Gitlab is reinventing its Web IDE to better support remote development in cloud-based environments.
The new Web IDE became publicly available in beta last month and is already enabled by default GitLab.com. He said that it had received positive and significant feedback less than a month after its release Eric Shorterthe lead product manager for creation at GitLab.
“One of the reasons we chose the open beta approach is because we wanted the community to help us understand which features are most important to address immediately,” Shorter told The New Stack. “We have already received very valuable feedback and have implemented some improvements.”
New features are already planned
Based on user feedback, Gitlab plans to iterate on the commit and code review experiments, and add some more interesting features, such as the ability to install and run third-party extensions in Web IDE and search the entire project.
The previous Web IDE was based on open source Monaco Editorbut the code was not compiled and was not customizable according to the developer’s workflow, Jet Lab V said Announcing the trial version. Shorter said the new web development environment is built on the Visual Studio Open Source project and is designed to meet developers wherever they are.
“visual studio code is one of the most popular IDEs and provides a familiar browser experience, right within the GitLab UI, which means developers can be more productive and more confident in making changes, without spending time switching contexts in their local development environment,” he said.
The Web IDE also builds on what VS Code offers, adding (for example) custom extensions that handle tracking changes to the file system, and committing those changes to the repository using GitLab APIHe told The New Stack, establishing a connection to a remote development environment.
“We’re excited to take advantage of the benefits of recurring initial contributions, contributing to the project whenever possible, and implementing GitLab-specific functionality as needed,” he said.
More cloud development support in the IDE
Cloud development – or as GitLab calls it, remote development – is the main focus of the Beta Web IDE. Shorter said developers spend hours managing and updating their local dependencies or reinstalling package managers to troubleshoot conflicts. He added that larger teams can spend days, sometimes even weeks, onboarding new developers for a project.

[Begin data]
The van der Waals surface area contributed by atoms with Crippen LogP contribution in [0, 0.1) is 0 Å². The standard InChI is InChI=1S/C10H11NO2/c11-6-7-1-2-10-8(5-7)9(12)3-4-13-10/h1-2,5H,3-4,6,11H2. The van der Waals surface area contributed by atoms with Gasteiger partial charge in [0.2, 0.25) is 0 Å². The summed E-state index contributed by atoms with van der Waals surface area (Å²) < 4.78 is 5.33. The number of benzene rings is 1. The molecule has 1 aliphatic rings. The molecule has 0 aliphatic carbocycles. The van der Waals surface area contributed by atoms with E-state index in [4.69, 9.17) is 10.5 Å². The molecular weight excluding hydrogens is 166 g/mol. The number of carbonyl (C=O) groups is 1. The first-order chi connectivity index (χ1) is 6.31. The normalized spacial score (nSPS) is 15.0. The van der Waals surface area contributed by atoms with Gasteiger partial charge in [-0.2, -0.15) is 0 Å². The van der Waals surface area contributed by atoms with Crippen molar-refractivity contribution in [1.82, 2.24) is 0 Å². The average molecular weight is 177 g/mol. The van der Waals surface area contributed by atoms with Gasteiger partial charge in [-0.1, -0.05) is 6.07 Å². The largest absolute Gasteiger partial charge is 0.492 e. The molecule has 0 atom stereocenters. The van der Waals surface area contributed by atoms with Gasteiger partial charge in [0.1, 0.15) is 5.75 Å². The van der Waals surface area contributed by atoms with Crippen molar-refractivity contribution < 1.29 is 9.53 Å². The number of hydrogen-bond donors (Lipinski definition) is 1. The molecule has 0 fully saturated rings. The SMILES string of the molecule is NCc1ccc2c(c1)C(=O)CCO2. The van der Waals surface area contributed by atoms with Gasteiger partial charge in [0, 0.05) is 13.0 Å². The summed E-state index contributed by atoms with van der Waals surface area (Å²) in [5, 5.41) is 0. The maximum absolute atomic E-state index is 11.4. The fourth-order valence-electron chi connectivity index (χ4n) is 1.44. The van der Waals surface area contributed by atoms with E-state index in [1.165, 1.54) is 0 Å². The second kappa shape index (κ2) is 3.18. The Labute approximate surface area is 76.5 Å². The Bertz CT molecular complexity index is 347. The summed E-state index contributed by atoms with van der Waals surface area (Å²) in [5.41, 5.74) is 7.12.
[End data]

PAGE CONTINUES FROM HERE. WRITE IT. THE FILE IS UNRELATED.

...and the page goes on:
“By defining a stable and repeatable development environment in code, developers will be able to create ephemeral instances of these environments in the cloud and will be ready to contribute from a web IDE or on-premises IDE in a matter of minutes,” he said. There are other offerings with similar functionality, but the real benefit is that they are contained and managed entirely within a single GitLab. DevSecOps platform. “
GitLab Beta team members are using the Web IDE to update their GitLab Handbooksaid Michael Friedrich, Senior Evangelist Developer at GitLab.
“I’m excited about the direction with remote development to ensure everyone can contribute,” Friedrich said. “This will solve the limitations of local hardware and provisioning of the development environment, and make open source teams and contributors more efficient.”
He gave an overview of the developer experience, saying that the Web IDE is integrated into the GitLab DevSecOps platform and can be accessed directly from common workflows: start a new project, edit an existing file, or open the IDE from a merge request to process review feedback.
“The Web IDE File Explorer provides access to all files in the repository for making changes, with intelligent autocomplete suggestions and syntax highlighting,” he said. Once the changes are committed to a new branch, a new merge request can be created. The merge request will be triggered CI/CD pipelinesSecurity checks, review of application deployments, and observation ability to get quick feedback in a file DevSecOps Lifecycle. “
Added that Markdown preview comes with it, which can help with documentation.
Front-end and web developers should know, Friedrich said, that they can quickly make changes to the web application’s source code and deploy them using merge request, with feedback in review applications, or they can use continuous delivery with production changes. the CI/CD pipelines run automatically After the changes persist in the Web IDE. He added that developers can initiate a live preview using a development web server from the device when remote development environments are available with on-demand cloud development environments.
Features for seasoned and new developers
Advanced users can benefit from the Web IDE’s extensibility, Friedrich said, adding that in the future, users will be able to install VS Code extensions in the Web IDE for a more customizable experience.
Another planned feature that Friedrich said will benefit developers and DevOps engineers: The Jet Lab Workflow extension for VS Code natively in the browser with direct comments on the CI/CD pipeline. However, the IDE’s lightweight style, highlighting of the language’s syntax, file tree access, and search make it a great choice for beginners, according to Friedrich. In fact, Gitlab had the non-developer in mind when developing the new IDE, Shorter said.
“We’re interested in making this developer experience more accessible to non-developers,” said Shorter. “By making the Web IDE available to everyone, at all times, with no installation or configuration required, we hope to make it easier for everyone to contribute.”